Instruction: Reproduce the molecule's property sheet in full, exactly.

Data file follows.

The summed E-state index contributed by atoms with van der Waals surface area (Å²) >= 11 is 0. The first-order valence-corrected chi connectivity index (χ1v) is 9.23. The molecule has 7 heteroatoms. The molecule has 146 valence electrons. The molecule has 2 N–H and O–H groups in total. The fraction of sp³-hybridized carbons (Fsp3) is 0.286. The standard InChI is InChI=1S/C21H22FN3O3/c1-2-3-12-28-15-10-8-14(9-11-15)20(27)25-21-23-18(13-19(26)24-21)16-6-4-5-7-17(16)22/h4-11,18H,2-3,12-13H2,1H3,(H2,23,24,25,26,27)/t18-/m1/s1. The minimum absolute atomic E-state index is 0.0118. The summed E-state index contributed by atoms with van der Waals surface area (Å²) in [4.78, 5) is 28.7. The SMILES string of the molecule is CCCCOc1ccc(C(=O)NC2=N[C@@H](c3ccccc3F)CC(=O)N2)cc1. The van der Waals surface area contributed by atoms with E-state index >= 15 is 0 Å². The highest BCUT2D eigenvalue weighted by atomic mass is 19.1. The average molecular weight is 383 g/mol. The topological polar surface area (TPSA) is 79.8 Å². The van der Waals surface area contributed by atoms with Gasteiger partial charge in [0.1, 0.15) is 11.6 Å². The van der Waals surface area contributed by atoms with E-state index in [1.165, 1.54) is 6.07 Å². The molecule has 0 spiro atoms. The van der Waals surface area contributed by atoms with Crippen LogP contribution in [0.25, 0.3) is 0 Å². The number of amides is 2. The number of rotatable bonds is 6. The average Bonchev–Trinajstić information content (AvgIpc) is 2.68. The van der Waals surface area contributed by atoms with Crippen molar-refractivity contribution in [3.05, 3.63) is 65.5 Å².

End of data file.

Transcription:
The summed E-state index contributed by atoms with van der Waals surface area (Å²) >= 11 is 0. The first-order valence-corrected chi connectivity index (χ1v) is 9.23. The molecule has 7 heteroatoms. The molecule has 146 valence electrons. The molecule has 2 N–H and O–H groups in total. The fraction of sp³-hybridized carbons (Fsp3) is 0.286. The standard InChI is InChI=1S/C21H22FN3O3/c1-2-3-12-28-15-10-8-14(9-11-15)20(27)25-21-23-18(13-19(26)24-21)16-6-4-5-7-17(16)22/h4-11,18H,2-3,12-13H2,1H3,(H2,23,24,25,26,27)/t18-/m1/s1. The minimum absolute atomic E-state index is 0.0118. The summed E-state index contributed by atoms with van der Waals surface area (Å²) in [4.78, 5) is 28.7. The SMILES string of the molecule is CCCCOc1ccc(C(=O)NC2=N[C@@H](c3ccccc3F)CC(=O)N2)cc1. The van der Waals surface area contributed by atoms with E-state index >= 15 is 0 Å². The highest BCUT2D eigenvalue weighted by atomic mass is 19.1. The average molecular weight is 383 g/mol. The topological polar surface area (TPSA) is 79.8 Å². The van der Waals surface area contributed by atoms with Gasteiger partial charge in [0.1, 0.15) is 11.6 Å². The van der Waals surface area contributed by atoms with E-state index in [1.165, 1.54) is 6.07 Å². The molecule has 0 spiro atoms. The van der Waals surface area contributed by atoms with Crippen LogP contribution in [0.25, 0.3) is 0 Å². The number of amides is 2. The number of rotatable bonds is 6. The average Bonchev–Trinajstić information content (AvgIpc) is 2.68. The van der Waals surface area contributed by atoms with Crippen molar-refractivity contribution in [3.05, 3.63) is 65.5 Å².